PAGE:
The church by the shore

The author traces the humble beginnings of St. Thomas English Church in Santhome

Published - December 23, 2014 07:04 pm IST

St. Thomas English Church. Photo: Suresh Balachander

St. Thomas English Church. Photo: Suresh Balachander

Tucked away along that sinuous bend where Santhome High Road is busy at any time of the day, St. Thomas English Church (STEC), once known as ‘St. Thomas-by-the-sea’ by the British, is easy to miss. Blame it on the sprawling, breezy campus, dotted with white frangipani trees. The little white church nestles in the north-eastern corner, right on the shore where the apostle who lent it his name once walked.

The oldest Protestant church in Santhome, STEC was built in 1842 at a time when the area had a fairly large number of European residents, and was a popular health resort, especially for sick officers and their families. This was the church of the Protestant elite in Madras who lived in the garden-houses of Adyar, with the Governor having his own pew.

The year 1824 was a landmark year, with the arrival of Robert Carver, a dynamic Methodist missionary from Ceylon. Carver succeeded in securing the goodwill not only of the then Governor of Fort St. George Sir Thomas Munro, but also of Bishop Heber. He took charge of the work of the Vepery-based Society for Promoting Christian Knowledge, the oldest mission of the Church of England in India at Santhome, Poonamallee, St. Thomas Mount and Pallavaram.

It was during this period that Bishop Turner of Calcutta visited Santhome in 1830 and felt the need for a proper church for the resident Europeans to worship. His contribution of a sum of money led to the purchase of land, but nothing further was done until 1836, when Bishop Daniel Corrie (whose life-size marble statue can be found in St. George’s Cathedral), wrote to the Home Society and obtained a grant of 200 pounds to build the church. His sudden death in 1837 and the transfer of Robert Carver to Mannargudi further delayed the construction.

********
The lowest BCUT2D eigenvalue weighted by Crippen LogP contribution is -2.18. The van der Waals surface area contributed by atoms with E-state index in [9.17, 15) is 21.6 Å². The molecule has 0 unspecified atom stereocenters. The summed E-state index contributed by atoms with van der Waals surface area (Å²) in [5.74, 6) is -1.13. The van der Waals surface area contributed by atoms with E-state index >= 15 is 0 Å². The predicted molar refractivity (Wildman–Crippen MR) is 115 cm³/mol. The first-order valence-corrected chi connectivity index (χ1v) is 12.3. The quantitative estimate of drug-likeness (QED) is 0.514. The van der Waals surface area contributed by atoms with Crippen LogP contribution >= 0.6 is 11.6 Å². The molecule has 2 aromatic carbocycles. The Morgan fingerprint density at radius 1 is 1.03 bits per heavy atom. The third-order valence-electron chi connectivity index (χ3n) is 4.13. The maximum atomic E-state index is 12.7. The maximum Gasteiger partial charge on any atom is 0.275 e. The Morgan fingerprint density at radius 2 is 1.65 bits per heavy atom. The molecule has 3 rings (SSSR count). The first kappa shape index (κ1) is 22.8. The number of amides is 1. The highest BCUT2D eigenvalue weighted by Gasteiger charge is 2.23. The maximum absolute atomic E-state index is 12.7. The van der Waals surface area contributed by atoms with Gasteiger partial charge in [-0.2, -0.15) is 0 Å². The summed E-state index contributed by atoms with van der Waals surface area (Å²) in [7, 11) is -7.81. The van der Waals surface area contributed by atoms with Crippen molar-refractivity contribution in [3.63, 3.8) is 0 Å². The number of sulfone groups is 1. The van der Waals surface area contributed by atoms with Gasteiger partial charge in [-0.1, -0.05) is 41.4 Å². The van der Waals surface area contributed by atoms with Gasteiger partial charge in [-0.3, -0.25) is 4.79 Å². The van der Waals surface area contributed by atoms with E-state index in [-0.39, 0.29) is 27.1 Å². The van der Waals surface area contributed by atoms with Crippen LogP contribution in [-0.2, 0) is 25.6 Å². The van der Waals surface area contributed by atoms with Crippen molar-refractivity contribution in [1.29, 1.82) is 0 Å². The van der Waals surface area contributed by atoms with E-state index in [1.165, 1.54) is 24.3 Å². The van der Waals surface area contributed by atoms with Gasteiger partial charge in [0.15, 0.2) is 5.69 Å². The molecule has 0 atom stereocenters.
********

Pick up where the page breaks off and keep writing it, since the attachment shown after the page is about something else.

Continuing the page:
Work on the construction of this Church was resumed by Rev. A.C. Thompson of the Vepery Mission. He had been regularly holding services in English and Tamil since 1837. He received Rs. 2,000 from the Metropolitan, and smaller sums from other sources, but on his departure to England in 1839, the scheme once again fell into abeyance.

In 1841, Robert Carver was back in Santhome, and was ordained deacon and priest in 1842. On December 10 of the same year, he had the satisfaction of witnessing the consecration of the present St. Thomas English Church. But Carver died just three years later and was buried under the altar. Following Carver, many notable men like Rev. A.R. Symonds, Rev. Thomas Dealtry and Rev. A. Westcott ministered here.

St. Thomas-by-the-sea was now a full-fledged Anglican parish, complete with a single manual ‘Thomas Robson’ pipe organ built in 1868. According to Anila Manoharan, the church organist, “It’s the second oldest pipe organ in Chennai, the oldest being the one at St. George’s Cathedral, built over 10 years earlier in 1857. It is currently being restored.” The 12 memorial tablets inside the church also shed valuable insight into the people who worshipped here.

Centenary celebrations in 1942 were rather low key, according to a history of the church written by Rev. David Chellappa, who was the first Indian presbyter to serve here. Membership had declined partly due to the evacuation of Madras during 1941-42, though a small but keen group of Europeans, Anglo-Indians and English-speaking Indians remained devoted to their little church.

When the nation moved towards Independence in 1947 and the Church of South India was formed, STEC came under CSI Diocese of Madras and was allowed to continue its Anglican tradition. Since then, it has been steadily growing, not just in numbers, but in its many outreach activities too.

The 1980s saw a flurry of activities like the starting of an English-medium school for the underprivileged, a picturesque open air altar and a medical centre with a de-addiction programme.

The 2004 tsunami struck right behind the altar, but the church was left miraculously intact. It was yet another opportunity to reach out, and the congregation turned out in full measure to help those affected get back on their feet.

Now, STEC is a close-knit congregation of around 200 families from in and around Santhome under its presbyter Rev. D. Richard Ambrose Jebakumar.

Now in its 173rd year, STEC is looking forward to a revamped pipe organ and a brand new parish hall. This little church by the shore has virtually been a second home to most of us who have played in its sprawling campus, sang in the choir, climbed the walls of the open-air altar to look at the sea, watched the sparrows flit in and out of its large doors during the Sunday morning service and spent countless moments making memories at St. Thomas-by-the-sea.

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